We also got to pay a visit to one of the most beautiful hotels on the planet – Villa Feltrinelli, right beside Lake Garda. I can’t say enough good things about this property: it’s quite simply sublime. The setting, attention to detail, and ethos are second to none and I have it on good authority from some well-travelled friends that ‘it’s the best place they have ever stayed’. They’ve subsequently been four times and now measure all other hotel stays in units of ‘Feltrinellis’. Mussolini lived here under house arrest during WW2 and, having spent the briefest moments at the hotel myself, I bet he hoped the war would never end. If it joins our collection (and I hope it does), start saving your pennies now – it’s worth every last one.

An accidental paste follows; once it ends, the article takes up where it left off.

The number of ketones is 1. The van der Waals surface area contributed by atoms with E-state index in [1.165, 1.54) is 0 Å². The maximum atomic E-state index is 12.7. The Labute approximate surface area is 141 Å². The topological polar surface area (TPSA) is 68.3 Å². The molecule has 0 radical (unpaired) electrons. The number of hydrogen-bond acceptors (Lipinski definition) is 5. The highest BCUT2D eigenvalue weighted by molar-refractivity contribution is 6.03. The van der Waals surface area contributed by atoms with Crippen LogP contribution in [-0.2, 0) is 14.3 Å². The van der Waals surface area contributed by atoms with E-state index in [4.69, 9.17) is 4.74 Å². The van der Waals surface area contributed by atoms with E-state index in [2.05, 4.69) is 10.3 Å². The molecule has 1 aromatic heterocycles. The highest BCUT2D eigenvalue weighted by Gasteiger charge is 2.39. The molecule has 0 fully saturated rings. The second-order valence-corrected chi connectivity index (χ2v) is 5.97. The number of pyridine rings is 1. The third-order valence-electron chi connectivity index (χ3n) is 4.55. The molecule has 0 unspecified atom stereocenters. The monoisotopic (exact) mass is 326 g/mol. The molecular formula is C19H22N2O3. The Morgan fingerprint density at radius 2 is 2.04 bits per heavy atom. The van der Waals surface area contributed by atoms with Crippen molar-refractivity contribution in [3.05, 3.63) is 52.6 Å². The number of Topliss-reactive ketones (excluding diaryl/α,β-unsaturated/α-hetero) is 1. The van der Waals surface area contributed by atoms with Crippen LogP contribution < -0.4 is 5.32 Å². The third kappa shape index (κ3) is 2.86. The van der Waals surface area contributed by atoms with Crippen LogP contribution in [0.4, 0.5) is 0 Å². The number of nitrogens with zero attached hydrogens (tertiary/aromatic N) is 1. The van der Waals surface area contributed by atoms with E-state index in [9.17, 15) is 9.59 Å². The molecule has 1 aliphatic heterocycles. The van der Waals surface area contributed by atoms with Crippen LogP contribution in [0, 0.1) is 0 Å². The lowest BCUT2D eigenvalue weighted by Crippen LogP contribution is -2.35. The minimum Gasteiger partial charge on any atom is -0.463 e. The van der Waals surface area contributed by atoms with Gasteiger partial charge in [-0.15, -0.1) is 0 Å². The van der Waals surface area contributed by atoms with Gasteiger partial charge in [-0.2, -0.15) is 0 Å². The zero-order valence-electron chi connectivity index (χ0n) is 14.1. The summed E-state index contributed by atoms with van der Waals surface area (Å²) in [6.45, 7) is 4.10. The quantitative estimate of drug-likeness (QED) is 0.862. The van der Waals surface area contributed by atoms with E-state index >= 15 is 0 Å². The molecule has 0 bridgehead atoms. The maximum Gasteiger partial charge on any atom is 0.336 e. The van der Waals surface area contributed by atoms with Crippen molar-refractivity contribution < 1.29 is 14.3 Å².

We head for Verona to stock up on underwear (a result of my ‘pack light’ instructions and new nomadic life) and then onto meet our next hosts Orietta, Franco, their two-year-old, Phillipo, and his pet chickens and ducks who live in their lovely gardens. Again, I’m struck by people’s generosity in a time of crisis, and I’m touched when they open up their guesthouse just for us. This place (which they built themselves) is another joy, and reminds me why we do what we do at Smith.
Just after breakfast, we hear that the eruption could go on for weeks. Hmm. There’s only one thing for it. We decide to kidnap our car and make a break to Calais – just under 2,000km away.
We thank our hosts, ring Europcar and tell them we need the Golf for a little longer and would it be okay to drop it off in Calais?
Apparently not. Apparently we’re not allowed to take it out of Italy.
We politely ignore them and head off.